Shares of the EA, which had experienced quite a few secular headwinds in 2011 and 2012, are up more than 64% in 2013 thus far, and they still sport a modest value of 17 times year-ahead EPS.

Apple and Microsoft, on the other hand, sport earnings multiples in the 9 to 11 range, but its EA that has a surprisingly optimistic growth forecast from the Street. The sell-side expects EA to generate EPS growth of 15%-16% a year through 2017, which is much more along the lines of Apple’s expectations (20.1%) than those bestowed on Mr. Softy (8.7%).

In short, EA may provide an underrated momentum play heading into 2014, with two intermediate-term catalysts -- digital distribution and tablet gaming -- to boost shares even higher. We’ll be watching closely; check out the 10 most stunning examples of next-gen gaming graphics.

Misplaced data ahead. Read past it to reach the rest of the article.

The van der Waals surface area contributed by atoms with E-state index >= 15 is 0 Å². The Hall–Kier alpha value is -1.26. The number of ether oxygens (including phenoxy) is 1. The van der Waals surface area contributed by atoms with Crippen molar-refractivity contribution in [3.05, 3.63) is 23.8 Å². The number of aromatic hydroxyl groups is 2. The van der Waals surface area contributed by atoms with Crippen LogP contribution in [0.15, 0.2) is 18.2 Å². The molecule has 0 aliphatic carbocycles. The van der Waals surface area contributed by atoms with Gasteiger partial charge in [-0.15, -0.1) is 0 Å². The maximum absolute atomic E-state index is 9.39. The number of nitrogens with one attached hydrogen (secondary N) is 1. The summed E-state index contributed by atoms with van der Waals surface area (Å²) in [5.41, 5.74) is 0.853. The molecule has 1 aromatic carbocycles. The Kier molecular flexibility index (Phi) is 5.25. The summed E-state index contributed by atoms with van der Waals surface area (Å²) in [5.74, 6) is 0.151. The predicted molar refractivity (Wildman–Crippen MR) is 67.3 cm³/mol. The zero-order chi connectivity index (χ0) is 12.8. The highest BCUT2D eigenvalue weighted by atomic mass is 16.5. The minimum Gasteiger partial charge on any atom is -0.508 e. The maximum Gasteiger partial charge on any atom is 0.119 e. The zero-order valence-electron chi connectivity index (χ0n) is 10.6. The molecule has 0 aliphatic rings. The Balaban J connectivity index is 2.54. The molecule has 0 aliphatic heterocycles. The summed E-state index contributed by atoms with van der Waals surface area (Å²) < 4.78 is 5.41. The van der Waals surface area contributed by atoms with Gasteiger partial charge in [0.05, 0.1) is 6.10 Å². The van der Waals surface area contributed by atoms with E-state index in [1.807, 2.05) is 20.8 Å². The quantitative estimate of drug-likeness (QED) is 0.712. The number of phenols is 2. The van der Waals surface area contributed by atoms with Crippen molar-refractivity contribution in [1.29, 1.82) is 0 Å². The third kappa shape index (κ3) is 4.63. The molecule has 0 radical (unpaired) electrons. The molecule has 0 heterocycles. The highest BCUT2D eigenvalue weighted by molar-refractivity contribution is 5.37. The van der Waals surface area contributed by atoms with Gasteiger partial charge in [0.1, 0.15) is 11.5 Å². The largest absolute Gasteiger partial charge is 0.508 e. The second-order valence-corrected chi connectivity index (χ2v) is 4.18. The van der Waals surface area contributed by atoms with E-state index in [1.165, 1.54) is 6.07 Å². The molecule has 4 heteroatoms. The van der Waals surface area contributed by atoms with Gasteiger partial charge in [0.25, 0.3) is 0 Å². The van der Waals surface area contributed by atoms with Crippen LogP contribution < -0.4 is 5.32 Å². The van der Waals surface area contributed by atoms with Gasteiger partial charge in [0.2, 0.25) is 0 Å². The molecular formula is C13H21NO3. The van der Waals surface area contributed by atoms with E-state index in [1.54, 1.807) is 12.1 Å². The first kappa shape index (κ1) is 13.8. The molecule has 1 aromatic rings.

Final thoughts

With that being said, it’s quite possible that this emerging theme, and the possibility of 100% digital delivery in the future, is driving EA and Microsoft bulls’ optimism. With over four-fifths of all tablet traffic, it’s clear that Apple has the upper hand at the moment, but that could all change if gaming can become the thing to do with a touch screen. 

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This article is written by Chris Bibey and edited by Jake Mann. Insider Monkey's Editor-in-Chief is Meena Krishnamsetty. Meena has long positions in Apple and Microsoft. The Motley Fool recommends Apple. The Motley Fool owns shares of Apple and Microsoft. Try any of our Foolish newsletter services free for 30 days. We Fools may not all hold the same opinions, but we all believe that considering a diverse range of insights makes us better investors. The Motley Fool has a disclosure policy. Is this post wrong? Click here. Think you can do better? Join us and write your own!